Tune up

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Previously we talked about how to go about an engine tune-up involving older cars with distributors: both contact-point type and those with electronic ignition. The concern on what spark plug to use was limited to using stock or OEM (original equipment manufacturer) spec units. With current engines having longer tune-up intervals because of newer types of spark plugs and ignition systems, some have asked if the older cars could benefit from these newer items. The answer is yes. One of the ways to increase engine efficiency is to burn the air and fuel mixture better. Having a more reliable spark can give the engine a more consistent performance. And also better fuel economy.  In the past few years, spark plug manufacturers have come out with spark plugs that can burn better and last longer. Splitfire came out with a spark plug with a notch at the ground electrode. It’s supposed to increase the burn area that burns more air and fuel mixture. Then came the ones with multiple ground electrode. This design also promised larger burning area. Now you the iridium cored spark plug. Smaller center electrode, longer lasting. Then things got more interesting.

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For those with older engines, they said that it was bad for your engine because it had a tendency to overheat. True… I agree. But that’s where tuning your engine comes in. The extra heat generated comes from the same amount air/fuel mixture that enters the chamber but this time, more of it is burned. How is that? Lets say an ounce of air and fuel enters the chamber. And upon combustion 90 percent of the mixture is burned and certain amount of heat is also generated. Lets say that makes 9 pounds of force. The 10 percent is thrown out of the chamber as unburned gases. If you increase the burn efficiency by 3 percent, then more air/fuel mixture will be burned. Then more heat is generated, more power. Your unburned gases is down to 7 percent. That’s why your engine temp will rise. More power, more heat generated. For fuel efficiency, you would need lesser fuel to produce 9 pounds of force because you can burn the fuel better. For the ones with carbureted engines, you would need to adjust your primary and secondary jets.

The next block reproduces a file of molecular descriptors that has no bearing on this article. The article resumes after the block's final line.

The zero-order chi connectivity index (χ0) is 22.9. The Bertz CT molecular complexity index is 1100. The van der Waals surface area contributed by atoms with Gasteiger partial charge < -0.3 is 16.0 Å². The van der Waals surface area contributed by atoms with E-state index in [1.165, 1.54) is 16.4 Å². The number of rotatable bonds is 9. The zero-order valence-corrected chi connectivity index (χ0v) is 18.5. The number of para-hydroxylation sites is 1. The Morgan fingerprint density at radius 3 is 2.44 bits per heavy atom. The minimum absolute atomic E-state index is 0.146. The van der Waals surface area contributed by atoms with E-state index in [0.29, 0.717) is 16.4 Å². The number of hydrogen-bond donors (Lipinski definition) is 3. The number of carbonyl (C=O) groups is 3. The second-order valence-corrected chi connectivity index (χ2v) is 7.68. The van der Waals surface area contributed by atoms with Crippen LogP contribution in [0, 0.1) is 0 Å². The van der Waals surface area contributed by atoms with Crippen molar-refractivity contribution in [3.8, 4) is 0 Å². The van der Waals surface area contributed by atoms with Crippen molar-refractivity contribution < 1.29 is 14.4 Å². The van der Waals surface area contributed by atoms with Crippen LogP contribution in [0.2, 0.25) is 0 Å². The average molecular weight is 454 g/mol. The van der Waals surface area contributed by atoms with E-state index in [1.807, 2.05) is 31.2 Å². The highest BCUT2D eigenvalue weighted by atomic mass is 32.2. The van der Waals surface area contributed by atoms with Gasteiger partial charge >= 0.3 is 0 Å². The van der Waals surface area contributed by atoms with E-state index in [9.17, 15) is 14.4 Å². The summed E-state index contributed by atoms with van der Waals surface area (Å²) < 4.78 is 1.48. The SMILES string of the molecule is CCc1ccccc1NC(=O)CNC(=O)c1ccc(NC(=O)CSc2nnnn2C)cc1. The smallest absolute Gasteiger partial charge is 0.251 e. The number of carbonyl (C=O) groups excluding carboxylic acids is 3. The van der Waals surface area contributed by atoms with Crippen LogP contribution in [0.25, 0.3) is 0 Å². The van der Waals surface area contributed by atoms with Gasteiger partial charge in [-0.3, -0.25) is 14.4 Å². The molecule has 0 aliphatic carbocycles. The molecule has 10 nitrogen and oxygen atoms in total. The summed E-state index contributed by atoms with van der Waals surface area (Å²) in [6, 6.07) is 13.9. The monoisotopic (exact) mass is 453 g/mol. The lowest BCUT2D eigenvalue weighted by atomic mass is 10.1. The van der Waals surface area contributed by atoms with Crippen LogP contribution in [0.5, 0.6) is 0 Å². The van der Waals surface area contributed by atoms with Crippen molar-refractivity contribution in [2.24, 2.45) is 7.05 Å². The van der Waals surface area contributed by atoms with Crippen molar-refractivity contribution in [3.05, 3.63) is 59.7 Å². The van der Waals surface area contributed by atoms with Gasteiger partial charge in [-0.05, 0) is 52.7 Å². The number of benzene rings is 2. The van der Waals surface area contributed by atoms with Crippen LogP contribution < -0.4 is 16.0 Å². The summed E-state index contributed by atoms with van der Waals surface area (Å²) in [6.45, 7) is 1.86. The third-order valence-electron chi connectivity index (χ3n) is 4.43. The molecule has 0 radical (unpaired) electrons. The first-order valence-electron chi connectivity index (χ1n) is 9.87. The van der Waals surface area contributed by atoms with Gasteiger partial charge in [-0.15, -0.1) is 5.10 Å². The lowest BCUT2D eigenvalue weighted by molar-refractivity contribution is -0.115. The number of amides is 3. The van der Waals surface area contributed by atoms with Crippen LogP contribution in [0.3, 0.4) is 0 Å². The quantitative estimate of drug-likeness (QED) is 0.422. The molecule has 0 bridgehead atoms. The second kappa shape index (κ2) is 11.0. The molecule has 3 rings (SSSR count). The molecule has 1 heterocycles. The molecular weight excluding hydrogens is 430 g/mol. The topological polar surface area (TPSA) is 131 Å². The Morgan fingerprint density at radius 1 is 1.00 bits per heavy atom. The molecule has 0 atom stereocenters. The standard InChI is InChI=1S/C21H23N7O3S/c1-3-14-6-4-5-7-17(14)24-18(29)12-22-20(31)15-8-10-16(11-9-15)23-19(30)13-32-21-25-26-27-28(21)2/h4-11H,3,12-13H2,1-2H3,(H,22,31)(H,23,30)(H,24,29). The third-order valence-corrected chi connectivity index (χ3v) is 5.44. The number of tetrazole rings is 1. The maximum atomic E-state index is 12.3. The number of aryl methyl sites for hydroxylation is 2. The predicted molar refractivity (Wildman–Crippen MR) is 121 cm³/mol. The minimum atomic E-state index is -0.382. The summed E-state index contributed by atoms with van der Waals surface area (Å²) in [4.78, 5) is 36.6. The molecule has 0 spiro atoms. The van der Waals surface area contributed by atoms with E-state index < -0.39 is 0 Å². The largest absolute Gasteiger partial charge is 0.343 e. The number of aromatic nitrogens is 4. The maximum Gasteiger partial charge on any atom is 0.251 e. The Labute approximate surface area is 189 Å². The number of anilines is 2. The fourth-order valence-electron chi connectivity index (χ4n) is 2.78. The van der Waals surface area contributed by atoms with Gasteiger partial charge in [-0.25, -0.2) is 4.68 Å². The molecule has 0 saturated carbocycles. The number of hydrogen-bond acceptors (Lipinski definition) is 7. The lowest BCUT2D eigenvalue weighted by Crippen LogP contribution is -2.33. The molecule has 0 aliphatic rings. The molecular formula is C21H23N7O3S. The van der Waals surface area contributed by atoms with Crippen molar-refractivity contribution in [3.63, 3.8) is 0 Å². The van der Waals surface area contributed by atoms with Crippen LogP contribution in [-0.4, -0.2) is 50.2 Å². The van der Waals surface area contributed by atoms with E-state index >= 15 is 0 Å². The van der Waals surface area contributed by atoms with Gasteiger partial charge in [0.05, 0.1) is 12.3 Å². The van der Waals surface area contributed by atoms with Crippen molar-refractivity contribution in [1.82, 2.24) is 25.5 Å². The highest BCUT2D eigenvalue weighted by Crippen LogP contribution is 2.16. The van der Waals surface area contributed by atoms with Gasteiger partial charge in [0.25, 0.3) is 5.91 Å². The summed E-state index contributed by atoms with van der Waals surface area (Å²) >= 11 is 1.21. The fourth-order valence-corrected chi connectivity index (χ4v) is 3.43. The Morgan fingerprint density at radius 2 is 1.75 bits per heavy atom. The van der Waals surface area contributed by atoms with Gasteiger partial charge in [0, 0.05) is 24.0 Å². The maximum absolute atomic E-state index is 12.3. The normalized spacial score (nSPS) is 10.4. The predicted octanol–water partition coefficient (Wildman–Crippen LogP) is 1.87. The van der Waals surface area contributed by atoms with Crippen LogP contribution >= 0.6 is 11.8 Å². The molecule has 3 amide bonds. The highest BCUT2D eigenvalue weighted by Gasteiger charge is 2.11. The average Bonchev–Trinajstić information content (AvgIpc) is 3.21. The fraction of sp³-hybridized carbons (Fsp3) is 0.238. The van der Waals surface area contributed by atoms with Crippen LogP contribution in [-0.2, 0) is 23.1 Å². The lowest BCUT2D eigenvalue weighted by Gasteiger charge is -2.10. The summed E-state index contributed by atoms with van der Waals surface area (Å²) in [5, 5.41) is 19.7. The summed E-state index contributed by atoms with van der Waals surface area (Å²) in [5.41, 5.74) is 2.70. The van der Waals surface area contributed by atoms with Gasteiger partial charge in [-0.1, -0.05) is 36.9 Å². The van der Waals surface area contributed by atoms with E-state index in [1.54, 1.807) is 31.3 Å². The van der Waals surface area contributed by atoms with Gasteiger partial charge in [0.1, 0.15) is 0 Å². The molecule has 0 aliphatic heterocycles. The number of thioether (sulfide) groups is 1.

If you want to upgrade your contact point type distributor to an electronic type, you could go to a Japan auto parts surplus store. You just have to bring your old distributor as a sample and go through a stores inventory to look for a matching unit.

Older engines can also benefit from better ignition coils. The theory there is the coils can give a hotter spark. But to make it better would be an MSD ignition system. How? Lets put it this way: I saw a beetle with an MSD system installed. Stock engine, still using contact-points. It was flying on the highway. It passed the emissions test with flying colors. The system could also revive old spark plugs.

If you go around the shops selling surplus engines, you may chance upon a couple of 3K or 4K engines. With EFI or electronic fuel injection. They still have the distributor type ignition system with electronic ignition.  This is an example of what the manufacturer did to their older engines. Engines that didn’t reach us. Especially in the ignition department. I had a 1991 Galant, carbureted, but with electronic ignition. It was the model before the MPi version. The engine was the same as the one for the old L300 gas version. Carb was slightly different and the distributor was a contact point type. If you are considering an upgrade, look around first. I am sure there would a system that would work for your engine. The research for me is the fun part. You get a chance to see what ideas other people have. What can work, what won’t work.

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